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Aripero Development
National Bird Under Siege (see downloadable PDF for images and video links)

National Bird Under Siege (see downloadable PDF for images and video links)

Date: June 8th , 2017

Dear Editor/Newsroom,

We must protect our wetlands.

Although hunters kill the Scarlet Ibis, with its habitat the birds will continue to repopulate.

When their natural habitat, the mangrove forests, are destroyed the Scarlet Ibis will disappear!

Why is the Government turning a blind eye on those who are doing this illegal degradation?

Attached, is the official complaint form that Fishermen and Friends of the Sea have submitted to the Environmental Management Authority appealing for their intervention in the destruction of the Aripero Mangroves.

Attached is a video of a flock of Scarlet Ibis circling the Aripero Mangroves at Point Sable Beach La Brea.

This video emphasizes the need to protect the Aripero Mangrove – a nesting area for our national bird, the Scarlet Ibis.

National Bird Under Siege

The Scarlet Ibis is protected under the Wild Life Conservation Act of 1958. Without a habitat our national bird, the Scarlet Ibis will perish. Every mangrove branch is protected in the National Environmental Policy (NEP) of the Environmental Management (EM) Act 2000, a special majority Act.

Despite this powerful Law, CITES an international convention and local policies mandating the protection of our national bird and wetlands, why are our environmental institutions silent and sitting idly by whilst our wetlands and mangrove forests continue to be illegally destroyed even though the Law is 17 years old? Before the EM Act was passed in 2000, for 14 long years this nation financed a “toothless bulldog” without legislative support. What is the Environmental Management Authority (EMA) excuse now?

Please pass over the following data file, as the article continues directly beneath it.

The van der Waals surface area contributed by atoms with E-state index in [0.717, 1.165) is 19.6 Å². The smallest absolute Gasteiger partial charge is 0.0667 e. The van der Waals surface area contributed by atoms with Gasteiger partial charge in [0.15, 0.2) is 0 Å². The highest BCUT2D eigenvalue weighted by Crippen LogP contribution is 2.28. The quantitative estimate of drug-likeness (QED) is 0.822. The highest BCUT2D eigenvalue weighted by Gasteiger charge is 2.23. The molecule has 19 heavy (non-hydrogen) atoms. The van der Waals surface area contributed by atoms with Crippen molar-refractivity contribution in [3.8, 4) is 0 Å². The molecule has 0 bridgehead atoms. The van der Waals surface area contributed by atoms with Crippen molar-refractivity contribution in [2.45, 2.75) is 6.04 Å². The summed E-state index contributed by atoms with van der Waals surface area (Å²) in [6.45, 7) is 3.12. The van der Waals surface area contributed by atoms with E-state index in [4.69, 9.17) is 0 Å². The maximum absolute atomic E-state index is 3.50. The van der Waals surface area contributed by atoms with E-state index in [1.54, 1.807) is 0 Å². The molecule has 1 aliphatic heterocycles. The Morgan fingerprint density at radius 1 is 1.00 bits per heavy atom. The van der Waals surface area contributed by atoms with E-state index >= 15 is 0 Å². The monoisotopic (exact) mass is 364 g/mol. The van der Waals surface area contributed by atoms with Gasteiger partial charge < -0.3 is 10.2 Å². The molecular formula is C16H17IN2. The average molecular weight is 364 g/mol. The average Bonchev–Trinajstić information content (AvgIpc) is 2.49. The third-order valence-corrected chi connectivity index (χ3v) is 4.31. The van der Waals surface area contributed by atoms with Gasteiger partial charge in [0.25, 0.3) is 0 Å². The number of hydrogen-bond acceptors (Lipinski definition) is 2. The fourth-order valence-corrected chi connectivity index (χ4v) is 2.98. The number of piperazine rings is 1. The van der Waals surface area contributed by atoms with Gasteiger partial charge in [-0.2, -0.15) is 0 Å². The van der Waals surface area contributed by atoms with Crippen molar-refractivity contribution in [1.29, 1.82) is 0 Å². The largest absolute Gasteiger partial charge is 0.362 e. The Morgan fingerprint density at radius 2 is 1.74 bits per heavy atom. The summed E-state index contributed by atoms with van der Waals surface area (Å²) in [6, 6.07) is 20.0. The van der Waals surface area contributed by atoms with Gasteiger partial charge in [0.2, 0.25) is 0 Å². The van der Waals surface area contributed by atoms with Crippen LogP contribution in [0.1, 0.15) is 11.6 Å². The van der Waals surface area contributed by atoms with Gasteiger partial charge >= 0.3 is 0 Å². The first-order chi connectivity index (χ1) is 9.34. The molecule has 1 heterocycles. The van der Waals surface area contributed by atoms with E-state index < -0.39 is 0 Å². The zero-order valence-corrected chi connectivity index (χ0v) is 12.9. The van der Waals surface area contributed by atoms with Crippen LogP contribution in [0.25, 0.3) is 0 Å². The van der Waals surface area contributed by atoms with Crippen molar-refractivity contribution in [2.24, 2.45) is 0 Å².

Today habitat removal is affecting the interconnected mangrove/sea-grass/lagoon wetland ecosystems and the EMA are once again sleeping on themselves. This is clearly observed in the El Socorro South Extension Wetlands, on the Uriah Butler Highway (with the suspected 15,000 acres missing Caroni lands) and in lesser known but critically important Scarlet Ibis nesting areas such as the Aripero Wetlands in Rousillac.

Presently at the end of Pond Road, Aripero Village, Rousillac, bulldozers are removing mangrove forests from the Aripero Swamp for the past 9 months. As we write the mangroves trees continue to be cleared daily by several D6 tractors and are being back filled by unknown parties to whom there is no record of any approval whatsoever.

Fishermen and Friends of the Sea (FFOS) are again doing our EMA/Government’s work and asking publicly why have there not been any investigations or arrest?

Bulldozers are destroying the Aripero Wetlands and have already removed the natural passages for the overflow of the Aripero Pond, a nationally recognized a freshwater marsh and nesting site and habitat for the Scarlet Ibis and other freshwater fowls. The freshwater pond, located opposite to the ongoing bulldozed site, is being drained and redirected to the site. The Aripero Pond is covered with algal bloom which is believed to have been as a result of the ongoing works and stifling of the pond.

Image 1: Bulldozing taking place at the Rousillac Swamp.

Image 2: Mangroves are being destroyed.

Image 3: Freshwater marshes (The Aripero Pond) located directly opposite the site are being destroyed.

Image 4: The Aripero Pond completely covered with algae.

Image 5: The Aripero Pond is being drained and the water redirected to the development.

Rousillac is one of few mangroves swamps in the country where all the various types of mangroves – red, black, white and button-wood mangrove species are located within close proximity of each other. Aripero and Otaheite were designated as wetland sites, following the signing of the Ramsar Agreement in 1971.

Our mangrove ecosystems must be protected as they provide a myriad of ecosystem services.
FFOS have sent a formal complaint to the EMA appealing for their intervention in this matter.

NO get rich plans should be permitted to engage in such activities within mangrove swamps. It is within the EMA jurisdiction to ensure schemes are conducted within the confines of the Law.

FFOS appeal to the EMA to act independently, without political interference, fear or favor regardless of how politically connected these still unknown entities are.

Gary Aboud
Corporate Secretary

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